Sartre's primary contribution to Lefebvre's method seems to be a greater focus on phenomenology and the relations between subjects and objects, which allows means of articulating (reflexively) how the present is generated by alternately looking backwards and forwards. But how does that differ from Kofman and Lebas' explanation of Lefebvre? Does it ultimately provide the space I need to allow for non-human actors in my account? Does Lefebvre's version prevent or discourage that?

After dinner conversation note to self:

Yes, yes, it's all old school dialectics and hermeneutics, but Sartre needed a way to balance that with his existentialism and so there might be something worth pursuing here regarding phenomenology as method--"describe don't theorise" as Lefebvre's first move and Sartre's last. Also, follow-up on this reference:

As George Lichtheim noted, “Sartre’s humans don’t cooperate, they are thrown together or, as he put it, 'serialised.' ... Thus human nature is shown by a state of affairs which bears a marked resemblance to a concentration camp.” (ref)


Anonymous glen said...

great thought-provoking post on method!

i think lefebvre's method looks like something most scholars end up doing, doesn't it?? like i have done almost the exact movement in trying to understand how automotive technologies have come to be 'articulated' with meaning and affect in their current arrangement. to do this i have traced back through the archive using a genealogical method.

the big difference (esp from phenomenology although i've not read too much sartre) is that i am interested in events and series of events that are produced through their differential repetition.

so firstly, I would suggest there are no origins as such only thresholds of familiarity as the heterogeneous elements in event-type arrangements (ie assemblages) cohere together, so retrojection would map becomings and 'lines of flight'

second, as Deleuze writes 'structure is a machine for producing events' and Foucault writes 'the body is the inscribed surface of events (traced by language and dissolved by ideas)'; what I attempt to figure out is the durability of events from structure and on the body (where structure and body are also events) in terms the difference produced in the repetition of events.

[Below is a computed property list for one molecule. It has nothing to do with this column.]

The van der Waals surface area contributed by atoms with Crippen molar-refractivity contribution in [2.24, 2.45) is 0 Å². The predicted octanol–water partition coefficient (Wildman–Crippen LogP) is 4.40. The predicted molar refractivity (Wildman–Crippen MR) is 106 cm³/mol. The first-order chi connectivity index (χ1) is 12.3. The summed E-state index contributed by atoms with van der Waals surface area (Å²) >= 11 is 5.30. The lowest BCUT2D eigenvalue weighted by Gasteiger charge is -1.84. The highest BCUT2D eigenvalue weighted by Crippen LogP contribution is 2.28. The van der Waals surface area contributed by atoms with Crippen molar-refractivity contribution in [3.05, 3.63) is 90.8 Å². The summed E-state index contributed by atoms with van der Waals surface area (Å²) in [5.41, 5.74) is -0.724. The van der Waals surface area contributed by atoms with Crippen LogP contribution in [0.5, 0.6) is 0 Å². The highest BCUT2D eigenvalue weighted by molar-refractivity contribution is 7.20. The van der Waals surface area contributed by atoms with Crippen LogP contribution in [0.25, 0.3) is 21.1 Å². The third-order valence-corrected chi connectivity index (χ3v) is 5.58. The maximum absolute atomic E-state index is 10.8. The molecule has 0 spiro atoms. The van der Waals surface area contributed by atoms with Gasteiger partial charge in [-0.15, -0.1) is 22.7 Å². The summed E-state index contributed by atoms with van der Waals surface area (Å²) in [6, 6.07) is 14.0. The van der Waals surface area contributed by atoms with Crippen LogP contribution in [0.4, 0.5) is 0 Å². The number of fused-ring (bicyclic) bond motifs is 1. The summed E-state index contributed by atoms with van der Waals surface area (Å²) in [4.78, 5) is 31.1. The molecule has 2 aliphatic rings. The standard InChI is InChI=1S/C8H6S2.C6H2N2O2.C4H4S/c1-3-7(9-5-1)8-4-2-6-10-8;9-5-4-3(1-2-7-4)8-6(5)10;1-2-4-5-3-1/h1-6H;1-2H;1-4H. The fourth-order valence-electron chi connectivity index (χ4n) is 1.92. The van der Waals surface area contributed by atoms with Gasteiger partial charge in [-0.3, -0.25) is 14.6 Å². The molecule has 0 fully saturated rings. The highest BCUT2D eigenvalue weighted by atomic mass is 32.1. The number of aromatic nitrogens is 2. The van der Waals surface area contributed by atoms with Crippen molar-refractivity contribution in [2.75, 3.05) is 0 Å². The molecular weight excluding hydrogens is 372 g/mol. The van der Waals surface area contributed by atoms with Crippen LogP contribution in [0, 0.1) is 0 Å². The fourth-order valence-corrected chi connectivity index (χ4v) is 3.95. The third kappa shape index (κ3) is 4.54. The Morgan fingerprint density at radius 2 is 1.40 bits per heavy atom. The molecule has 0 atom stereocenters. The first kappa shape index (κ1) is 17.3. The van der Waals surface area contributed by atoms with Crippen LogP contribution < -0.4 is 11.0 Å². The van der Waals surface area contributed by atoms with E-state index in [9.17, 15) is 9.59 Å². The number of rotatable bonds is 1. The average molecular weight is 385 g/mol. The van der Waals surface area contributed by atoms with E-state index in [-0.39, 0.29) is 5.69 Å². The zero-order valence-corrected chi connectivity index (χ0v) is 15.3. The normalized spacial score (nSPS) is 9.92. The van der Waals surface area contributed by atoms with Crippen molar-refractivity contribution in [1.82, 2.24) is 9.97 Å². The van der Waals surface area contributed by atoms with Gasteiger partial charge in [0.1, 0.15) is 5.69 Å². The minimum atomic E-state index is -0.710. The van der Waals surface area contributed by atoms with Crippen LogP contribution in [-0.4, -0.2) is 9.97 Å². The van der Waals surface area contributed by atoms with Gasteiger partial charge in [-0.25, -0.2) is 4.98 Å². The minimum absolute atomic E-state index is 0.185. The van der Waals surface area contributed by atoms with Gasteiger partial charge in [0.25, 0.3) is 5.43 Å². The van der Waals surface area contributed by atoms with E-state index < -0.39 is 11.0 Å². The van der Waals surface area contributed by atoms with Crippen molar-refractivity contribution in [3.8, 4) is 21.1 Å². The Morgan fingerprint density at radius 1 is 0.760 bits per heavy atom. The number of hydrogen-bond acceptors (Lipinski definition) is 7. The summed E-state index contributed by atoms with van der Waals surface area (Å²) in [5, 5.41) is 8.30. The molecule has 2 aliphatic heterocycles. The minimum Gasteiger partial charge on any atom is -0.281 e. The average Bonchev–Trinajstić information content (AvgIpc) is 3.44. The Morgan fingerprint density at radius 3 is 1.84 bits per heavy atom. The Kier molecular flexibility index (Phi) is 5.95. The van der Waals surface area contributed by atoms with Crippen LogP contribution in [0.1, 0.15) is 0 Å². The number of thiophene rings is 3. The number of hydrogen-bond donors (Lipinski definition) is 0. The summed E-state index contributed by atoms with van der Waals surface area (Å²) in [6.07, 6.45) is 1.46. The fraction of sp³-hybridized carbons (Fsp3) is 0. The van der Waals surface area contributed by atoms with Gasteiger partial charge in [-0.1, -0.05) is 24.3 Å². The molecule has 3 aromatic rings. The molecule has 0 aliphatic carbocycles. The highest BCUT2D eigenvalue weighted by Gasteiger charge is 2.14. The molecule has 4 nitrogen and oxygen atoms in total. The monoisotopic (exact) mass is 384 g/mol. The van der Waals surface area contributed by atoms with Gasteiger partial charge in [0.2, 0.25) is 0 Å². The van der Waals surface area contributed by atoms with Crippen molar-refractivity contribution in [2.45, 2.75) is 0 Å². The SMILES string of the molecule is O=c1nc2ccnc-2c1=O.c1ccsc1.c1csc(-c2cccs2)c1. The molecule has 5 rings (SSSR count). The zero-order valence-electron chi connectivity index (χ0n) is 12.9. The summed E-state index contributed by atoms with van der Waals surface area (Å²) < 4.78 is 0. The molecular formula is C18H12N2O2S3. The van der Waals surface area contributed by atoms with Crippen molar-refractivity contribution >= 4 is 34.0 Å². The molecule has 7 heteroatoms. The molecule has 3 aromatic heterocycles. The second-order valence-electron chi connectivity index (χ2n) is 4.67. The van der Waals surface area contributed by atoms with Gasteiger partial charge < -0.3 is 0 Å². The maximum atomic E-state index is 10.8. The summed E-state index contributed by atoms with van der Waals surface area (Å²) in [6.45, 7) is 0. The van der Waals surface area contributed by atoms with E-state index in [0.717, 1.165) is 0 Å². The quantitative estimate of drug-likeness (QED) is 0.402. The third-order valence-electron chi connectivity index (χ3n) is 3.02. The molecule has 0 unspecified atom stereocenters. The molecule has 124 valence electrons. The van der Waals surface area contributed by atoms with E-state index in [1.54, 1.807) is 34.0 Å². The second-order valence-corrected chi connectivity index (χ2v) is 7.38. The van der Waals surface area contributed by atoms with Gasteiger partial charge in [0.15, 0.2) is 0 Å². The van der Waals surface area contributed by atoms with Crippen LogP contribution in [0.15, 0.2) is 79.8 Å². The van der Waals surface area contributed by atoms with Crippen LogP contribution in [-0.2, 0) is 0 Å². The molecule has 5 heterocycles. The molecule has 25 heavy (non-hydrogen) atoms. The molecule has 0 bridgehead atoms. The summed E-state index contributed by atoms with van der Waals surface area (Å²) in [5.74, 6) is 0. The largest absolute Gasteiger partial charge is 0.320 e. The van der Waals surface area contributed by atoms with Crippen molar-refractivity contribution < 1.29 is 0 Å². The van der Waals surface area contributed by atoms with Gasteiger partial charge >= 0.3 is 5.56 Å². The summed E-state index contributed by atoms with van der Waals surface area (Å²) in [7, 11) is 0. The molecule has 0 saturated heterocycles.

third, contra SI humanism, i don't privilege particular 'moments' in this analysis. The aesthetic capacity of the human psyche is not a good measure of durability(?!?!).

Blogger Phil said...

A grumpy pro-situ writes:

Ignoring anything that Greil Marcus says about Guy Debord or the situationists would be a good start. (Apart from anything else 'divert' is a perfectly good English equivalent of 'detourner'.)

As for what Lefebvre was actually saying, who knows? He was a genius, but he did tend to put grand hand-waving gestures where his conclusions should have been - I think it's something in the Parisian water...

Anonymous anne said...

glen - exactly, it's classic hermeneutics and dialectics, but there's something about lefebvre's social, spatial and temporal dialectics that is special as a series of movements, or as *sociological* method (which i am obliged to engage).

so where does this meet or cross the deleuzian approach? if we're going to talk origin, then i would normally take the route of simondon's individuation where we have multiple potentials and becomings. i see this as compatible with the critical opening that rob attributes to lefebvre and debord, and with d&g's lines of flight.

but i think i actually do want to privilege particular moments: i need to critically evaluate their potentials for my social, political and ethical project. i have some philosophical issues with humanism-at-large, but i'm all over lefebvre's committment to revolution and the oeuvre of a fully lived life.

phil - lefebvre was an eccentric who dictated his texts to lovers and hardly edited them ;) but i disagree that he "put grand hand-waving gestures where his conclusions should have been." is it not this opening that allows for the coming dance dance revolution?